Golosnoy, I.O., Tan, J.C. and Clyne, T.W.
Ferrous Fibre Network Materials for Jet Noise Reduction in Aeroengines. Part I: Acoustic Effects.
Advanced Engineering Materials, 10, (3), .
This paper describes an investigation into the acoustic effects of introducing tubular modules, made of highly porous ferrous materials, into the exhaust region of a small turbojet aeroengine. The modules are composed of sintered stainless steel fibre networks, with void contents in the approximate range of 80-95%. Some of the modules incorporated radial gradients of void content, produced by bonding together thin layers of different density. Measurements of acoustic intensity, as a function of frequency, have been made with various module geometries and locations, and data have also been acquired relating to engine thrust, engine speed and fuel consumption. It is shown that significant reductions in noise level (up to ~10 dB) can be achieved, at approximately constant thrust and fuel consumption, by the introduction of modules of this type. Such effects can arise both via modification to the gas flow field (and hence to noise generation characteristics) and by attenuation of acoustic waves within the modules. Reductions in noise creation will tend to be specific to the gas flow field within the engine concerned, but acoustic attenuation is expected to be a more general effect. In the second of this pair of papers, an investigation is presented into the thermo-mechanical stability of these fibre network materials in this environment.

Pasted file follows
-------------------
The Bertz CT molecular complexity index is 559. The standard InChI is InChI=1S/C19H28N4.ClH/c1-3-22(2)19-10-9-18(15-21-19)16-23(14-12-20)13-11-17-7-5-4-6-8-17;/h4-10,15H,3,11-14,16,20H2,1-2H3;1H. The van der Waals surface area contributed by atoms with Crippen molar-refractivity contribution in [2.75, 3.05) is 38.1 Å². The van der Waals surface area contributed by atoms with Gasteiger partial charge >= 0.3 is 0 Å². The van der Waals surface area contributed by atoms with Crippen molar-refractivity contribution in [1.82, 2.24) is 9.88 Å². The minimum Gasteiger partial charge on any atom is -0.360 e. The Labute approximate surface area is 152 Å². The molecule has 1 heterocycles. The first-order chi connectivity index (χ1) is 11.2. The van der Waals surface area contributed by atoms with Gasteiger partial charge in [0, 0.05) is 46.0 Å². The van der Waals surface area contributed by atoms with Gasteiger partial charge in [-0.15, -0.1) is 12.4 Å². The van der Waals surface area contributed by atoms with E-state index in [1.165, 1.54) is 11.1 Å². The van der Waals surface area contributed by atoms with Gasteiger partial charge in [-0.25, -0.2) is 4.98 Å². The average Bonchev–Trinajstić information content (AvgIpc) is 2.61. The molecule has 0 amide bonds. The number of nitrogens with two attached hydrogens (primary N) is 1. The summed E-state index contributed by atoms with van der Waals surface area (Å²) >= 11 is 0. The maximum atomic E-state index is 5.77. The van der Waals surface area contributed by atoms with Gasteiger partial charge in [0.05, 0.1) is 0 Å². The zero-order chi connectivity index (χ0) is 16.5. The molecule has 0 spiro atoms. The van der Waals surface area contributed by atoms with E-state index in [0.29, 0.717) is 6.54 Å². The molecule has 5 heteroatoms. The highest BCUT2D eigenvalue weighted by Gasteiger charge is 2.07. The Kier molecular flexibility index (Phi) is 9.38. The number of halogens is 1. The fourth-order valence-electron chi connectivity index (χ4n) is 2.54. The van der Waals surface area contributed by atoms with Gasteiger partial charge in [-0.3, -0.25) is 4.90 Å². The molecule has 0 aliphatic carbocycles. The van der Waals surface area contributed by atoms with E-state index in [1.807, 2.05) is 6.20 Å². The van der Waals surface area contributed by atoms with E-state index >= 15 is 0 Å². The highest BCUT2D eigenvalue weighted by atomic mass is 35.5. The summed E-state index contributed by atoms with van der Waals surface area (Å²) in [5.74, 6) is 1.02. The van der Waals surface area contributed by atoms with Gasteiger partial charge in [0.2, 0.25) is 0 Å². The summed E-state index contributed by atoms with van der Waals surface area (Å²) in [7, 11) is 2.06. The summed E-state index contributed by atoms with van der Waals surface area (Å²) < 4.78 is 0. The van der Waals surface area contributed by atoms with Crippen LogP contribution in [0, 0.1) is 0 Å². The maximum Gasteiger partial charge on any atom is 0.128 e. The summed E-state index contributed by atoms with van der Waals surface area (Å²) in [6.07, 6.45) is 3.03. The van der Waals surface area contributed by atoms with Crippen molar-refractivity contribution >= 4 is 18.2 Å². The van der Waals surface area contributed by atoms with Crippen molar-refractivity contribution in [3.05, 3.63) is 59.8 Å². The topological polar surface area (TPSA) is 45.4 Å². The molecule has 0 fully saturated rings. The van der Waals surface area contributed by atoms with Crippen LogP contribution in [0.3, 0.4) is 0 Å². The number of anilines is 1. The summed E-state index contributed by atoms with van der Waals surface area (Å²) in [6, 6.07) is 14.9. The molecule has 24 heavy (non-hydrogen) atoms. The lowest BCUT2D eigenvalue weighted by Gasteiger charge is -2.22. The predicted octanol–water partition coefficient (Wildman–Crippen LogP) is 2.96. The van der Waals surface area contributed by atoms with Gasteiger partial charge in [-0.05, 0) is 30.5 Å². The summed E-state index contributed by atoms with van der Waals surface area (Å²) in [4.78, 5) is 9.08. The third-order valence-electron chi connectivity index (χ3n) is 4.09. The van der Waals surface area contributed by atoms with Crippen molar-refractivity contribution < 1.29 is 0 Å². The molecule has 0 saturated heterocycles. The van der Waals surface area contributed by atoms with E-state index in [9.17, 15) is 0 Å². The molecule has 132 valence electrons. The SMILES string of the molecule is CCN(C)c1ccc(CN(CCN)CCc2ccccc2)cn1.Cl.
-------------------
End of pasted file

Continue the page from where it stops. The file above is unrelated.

Actions (login required)